Batteries are available in many voltages, types, and sizes. It is common to cable batteries together to make a bank of batteries of a different voltage or amperage capacity.
Lead/acid batteries are most commonly available as 6V or 12V varieties, but, you can find and pay a premium price for, 2V, 8V, or 24V batteries. Batteries in all those voltages are available in different capacities, and generally the size and weight of battery will increase as the capacity increases.
Although boats can have many different voltages, for comprehensive electrical services, it is most common for cruising boats’ DC devices to operate on a single voltage, usually 12VDC. It is also common for battery capacity to be determined and given as either at 20hr rate, or reserve minutes capacity. For storage batteries the 20hr rate is the most often seen and used for calculating capacity.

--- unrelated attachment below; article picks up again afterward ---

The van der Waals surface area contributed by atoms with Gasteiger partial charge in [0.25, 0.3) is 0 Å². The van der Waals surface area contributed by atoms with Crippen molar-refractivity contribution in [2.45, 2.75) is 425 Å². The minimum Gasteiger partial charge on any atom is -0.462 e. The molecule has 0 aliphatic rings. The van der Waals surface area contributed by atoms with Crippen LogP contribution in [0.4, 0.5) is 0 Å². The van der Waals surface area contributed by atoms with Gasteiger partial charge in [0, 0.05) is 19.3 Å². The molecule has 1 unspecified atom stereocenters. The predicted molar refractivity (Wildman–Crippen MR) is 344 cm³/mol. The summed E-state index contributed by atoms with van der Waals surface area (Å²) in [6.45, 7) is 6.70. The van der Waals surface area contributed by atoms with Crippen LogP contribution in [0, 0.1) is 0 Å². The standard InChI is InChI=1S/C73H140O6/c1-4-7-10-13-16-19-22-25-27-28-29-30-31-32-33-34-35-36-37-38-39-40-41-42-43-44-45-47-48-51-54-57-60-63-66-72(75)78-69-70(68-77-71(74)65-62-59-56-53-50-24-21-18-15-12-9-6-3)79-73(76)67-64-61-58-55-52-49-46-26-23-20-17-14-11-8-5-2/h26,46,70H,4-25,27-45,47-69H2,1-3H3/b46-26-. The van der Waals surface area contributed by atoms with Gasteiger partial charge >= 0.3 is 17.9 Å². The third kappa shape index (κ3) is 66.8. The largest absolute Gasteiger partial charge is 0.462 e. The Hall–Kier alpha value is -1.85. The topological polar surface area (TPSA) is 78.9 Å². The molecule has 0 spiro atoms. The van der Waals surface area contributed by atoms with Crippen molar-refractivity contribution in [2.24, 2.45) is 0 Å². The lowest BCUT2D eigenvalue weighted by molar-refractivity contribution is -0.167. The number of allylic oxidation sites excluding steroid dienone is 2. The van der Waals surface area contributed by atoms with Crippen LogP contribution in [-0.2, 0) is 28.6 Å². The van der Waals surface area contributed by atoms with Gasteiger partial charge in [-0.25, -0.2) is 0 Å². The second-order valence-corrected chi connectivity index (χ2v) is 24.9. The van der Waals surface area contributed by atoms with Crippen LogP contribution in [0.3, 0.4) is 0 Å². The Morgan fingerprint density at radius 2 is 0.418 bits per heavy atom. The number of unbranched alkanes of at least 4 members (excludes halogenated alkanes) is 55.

For example, if you have a 12VDC system you can purchase two 12V batteries with 100Ah @ 20hr rate. By wiring them in parallel, positive post to positive post and negative post to negative post, you will get a 12VDC bank with a 200Ah @ 20hr rate battery bank. However, if you have two 6VDC with 100Ah @ 20hr rating and you want to use them for a 12VDC system, then they will be wired in series, positive to negative post, and you will get a 12VDC bank with 100Ah @ 20hr rate.
A very common battery bank setup is four 6V batteries with a 125 Ah rating @ 20hr rate. This bank will comprise of two series cabled pairs of batteries paralleled together to make a 12VDC bank with a 250Ah capacity @ 20hr rate.
PYS Electrical Technician